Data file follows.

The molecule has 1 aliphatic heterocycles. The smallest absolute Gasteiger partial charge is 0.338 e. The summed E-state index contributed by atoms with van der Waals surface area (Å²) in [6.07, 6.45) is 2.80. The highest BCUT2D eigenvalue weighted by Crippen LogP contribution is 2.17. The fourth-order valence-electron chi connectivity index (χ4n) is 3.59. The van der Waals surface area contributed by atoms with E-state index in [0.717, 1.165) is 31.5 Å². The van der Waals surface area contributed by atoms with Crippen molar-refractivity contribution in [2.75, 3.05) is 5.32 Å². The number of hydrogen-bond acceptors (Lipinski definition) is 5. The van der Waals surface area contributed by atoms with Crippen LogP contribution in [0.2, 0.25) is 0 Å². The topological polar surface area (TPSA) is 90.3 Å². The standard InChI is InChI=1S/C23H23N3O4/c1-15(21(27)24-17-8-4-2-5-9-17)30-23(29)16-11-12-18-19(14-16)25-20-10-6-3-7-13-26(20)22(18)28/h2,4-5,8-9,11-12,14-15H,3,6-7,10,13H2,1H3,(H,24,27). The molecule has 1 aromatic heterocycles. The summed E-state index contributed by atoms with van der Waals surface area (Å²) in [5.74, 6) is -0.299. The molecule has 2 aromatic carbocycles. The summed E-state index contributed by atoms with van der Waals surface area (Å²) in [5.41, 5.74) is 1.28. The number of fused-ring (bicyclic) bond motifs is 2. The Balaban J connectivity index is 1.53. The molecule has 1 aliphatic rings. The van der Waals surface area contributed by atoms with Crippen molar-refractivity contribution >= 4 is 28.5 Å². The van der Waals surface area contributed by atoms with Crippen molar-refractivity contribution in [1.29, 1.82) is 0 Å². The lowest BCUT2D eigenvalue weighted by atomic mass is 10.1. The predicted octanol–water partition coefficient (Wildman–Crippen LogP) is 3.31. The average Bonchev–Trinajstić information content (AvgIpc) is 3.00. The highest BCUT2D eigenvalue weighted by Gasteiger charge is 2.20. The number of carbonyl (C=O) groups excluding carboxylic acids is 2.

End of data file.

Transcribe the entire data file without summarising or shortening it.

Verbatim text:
The molecule has 1 aliphatic heterocycles. The smallest absolute Gasteiger partial charge is 0.338 e. The summed E-state index contributed by atoms with van der Waals surface area (Å²) in [6.07, 6.45) is 2.80. The highest BCUT2D eigenvalue weighted by Crippen LogP contribution is 2.17. The fourth-order valence-electron chi connectivity index (χ4n) is 3.59. The van der Waals surface area contributed by atoms with E-state index in [0.717, 1.165) is 31.5 Å². The van der Waals surface area contributed by atoms with Crippen molar-refractivity contribution in [2.75, 3.05) is 5.32 Å². The number of hydrogen-bond acceptors (Lipinski definition) is 5. The van der Waals surface area contributed by atoms with Crippen LogP contribution in [0.2, 0.25) is 0 Å². The topological polar surface area (TPSA) is 90.3 Å². The standard InChI is InChI=1S/C23H23N3O4/c1-15(21(27)24-17-8-4-2-5-9-17)30-23(29)16-11-12-18-19(14-16)25-20-10-6-3-7-13-26(20)22(18)28/h2,4-5,8-9,11-12,14-15H,3,6-7,10,13H2,1H3,(H,24,27). The molecule has 1 aromatic heterocycles. The summed E-state index contributed by atoms with van der Waals surface area (Å²) in [5.74, 6) is -0.299. The molecule has 2 aromatic carbocycles. The summed E-state index contributed by atoms with van der Waals surface area (Å²) in [5.41, 5.74) is 1.28. The number of fused-ring (bicyclic) bond motifs is 2. The Balaban J connectivity index is 1.53. The molecule has 1 aliphatic rings. The van der Waals surface area contributed by atoms with Crippen molar-refractivity contribution >= 4 is 28.5 Å². The van der Waals surface area contributed by atoms with Crippen molar-refractivity contribution in [1.29, 1.82) is 0 Å². The lowest BCUT2D eigenvalue weighted by atomic mass is 10.1. The predicted octanol–water partition coefficient (Wildman–Crippen LogP) is 3.31. The average Bonchev–Trinajstić information content (AvgIpc) is 3.00. The highest BCUT2D eigenvalue weighted by Gasteiger charge is 2.20. The number of carbonyl (C=O) groups excluding carboxylic acids is 2.